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The NIOSH/FAA Working Women's Health Study: evaluation of the cosmic-radiation exposures of flight attendants.
Waters M; Bloom TF; Grajewski B
Health Phys 2000 Nov; 79(5):553-559
Air crew are exposed to elevated levels of cosmic ionizing radiation of galactic and solar origin and are among the more highly exposed occupational groups to ionizing radiation in the United States. Depending on flight route patterns, the annual dose may range from 0.2 to 5 mSv. By comparison, the average annual radiation dose equivalent of occupationally exposed adults in the United States is estimated to be 1.1 mSv. Cosmic-radiation dose depends primarily on altitude and geomagnetic latitude and to a lesser degree on solar activity. Although the International Commission on Radiological Protection has recommended that air crew exposures to natural radiation in-flight be treated as occupational exposures, United States flight crew exposures to natural cosmic radiation are not regulated or typically monitored. There are approximately 148,000 air crew (flight deck crew and flight attendants) in the United States.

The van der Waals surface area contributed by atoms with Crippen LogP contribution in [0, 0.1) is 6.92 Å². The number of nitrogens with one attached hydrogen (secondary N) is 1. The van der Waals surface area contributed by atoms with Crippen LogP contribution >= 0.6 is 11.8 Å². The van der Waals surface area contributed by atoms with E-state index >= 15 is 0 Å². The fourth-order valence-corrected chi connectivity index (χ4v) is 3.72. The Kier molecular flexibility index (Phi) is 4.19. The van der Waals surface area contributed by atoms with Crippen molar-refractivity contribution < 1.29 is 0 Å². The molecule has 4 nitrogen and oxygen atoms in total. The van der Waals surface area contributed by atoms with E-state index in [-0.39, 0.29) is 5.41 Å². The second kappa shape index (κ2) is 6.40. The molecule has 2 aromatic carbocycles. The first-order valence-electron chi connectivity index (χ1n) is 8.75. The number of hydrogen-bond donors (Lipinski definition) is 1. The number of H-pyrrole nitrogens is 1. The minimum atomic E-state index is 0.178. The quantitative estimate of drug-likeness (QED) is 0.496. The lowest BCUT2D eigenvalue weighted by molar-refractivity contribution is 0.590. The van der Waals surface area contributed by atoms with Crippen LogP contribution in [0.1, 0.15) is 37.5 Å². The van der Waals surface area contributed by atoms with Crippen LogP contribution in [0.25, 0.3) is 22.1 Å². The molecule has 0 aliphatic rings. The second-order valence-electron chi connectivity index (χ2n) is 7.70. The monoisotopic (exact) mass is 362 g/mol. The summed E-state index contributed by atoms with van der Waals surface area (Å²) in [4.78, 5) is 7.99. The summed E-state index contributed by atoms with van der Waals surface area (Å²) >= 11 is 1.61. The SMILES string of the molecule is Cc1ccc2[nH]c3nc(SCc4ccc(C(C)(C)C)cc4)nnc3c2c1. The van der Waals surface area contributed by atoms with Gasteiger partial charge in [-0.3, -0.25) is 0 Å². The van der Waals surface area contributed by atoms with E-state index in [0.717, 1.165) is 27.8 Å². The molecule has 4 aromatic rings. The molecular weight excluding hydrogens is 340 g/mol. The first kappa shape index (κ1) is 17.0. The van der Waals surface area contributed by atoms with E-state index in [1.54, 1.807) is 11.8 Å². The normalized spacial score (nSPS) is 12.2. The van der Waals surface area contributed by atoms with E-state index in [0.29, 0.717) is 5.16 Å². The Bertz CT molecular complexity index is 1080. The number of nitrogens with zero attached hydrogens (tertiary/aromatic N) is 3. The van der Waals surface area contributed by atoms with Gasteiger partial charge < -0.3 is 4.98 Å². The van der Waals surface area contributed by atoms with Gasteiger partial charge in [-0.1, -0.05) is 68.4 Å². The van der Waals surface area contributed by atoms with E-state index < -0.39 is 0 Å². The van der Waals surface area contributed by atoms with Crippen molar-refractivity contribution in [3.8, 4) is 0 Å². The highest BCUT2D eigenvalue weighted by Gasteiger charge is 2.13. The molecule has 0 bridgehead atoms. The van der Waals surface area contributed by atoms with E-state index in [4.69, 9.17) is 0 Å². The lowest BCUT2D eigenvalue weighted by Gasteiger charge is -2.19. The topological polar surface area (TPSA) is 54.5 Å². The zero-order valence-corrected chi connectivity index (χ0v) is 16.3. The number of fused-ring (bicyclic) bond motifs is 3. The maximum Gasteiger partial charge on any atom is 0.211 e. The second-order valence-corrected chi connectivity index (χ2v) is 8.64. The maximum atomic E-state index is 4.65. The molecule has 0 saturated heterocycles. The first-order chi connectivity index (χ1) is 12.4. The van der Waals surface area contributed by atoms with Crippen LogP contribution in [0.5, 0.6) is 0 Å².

Health-programs; Health-surveys; Flight-personnel; Radiation-exposure; Radiation-hazards; Radiation-monitoring; Occupational-exposure; Health-hazards; Author Keywords: National Council on Radiation Protection and Measurements; exposure; occupational; radiation; cosmic; health effects
Martha Waters, National Institute for Occupational Safety and Health, 4676 Columbia Parkway R-14, Cincinnati, Ohio 45226
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Page last reviewed: September 2, 2020
Content source: National Institute for Occupational Safety and Health Education and Information Division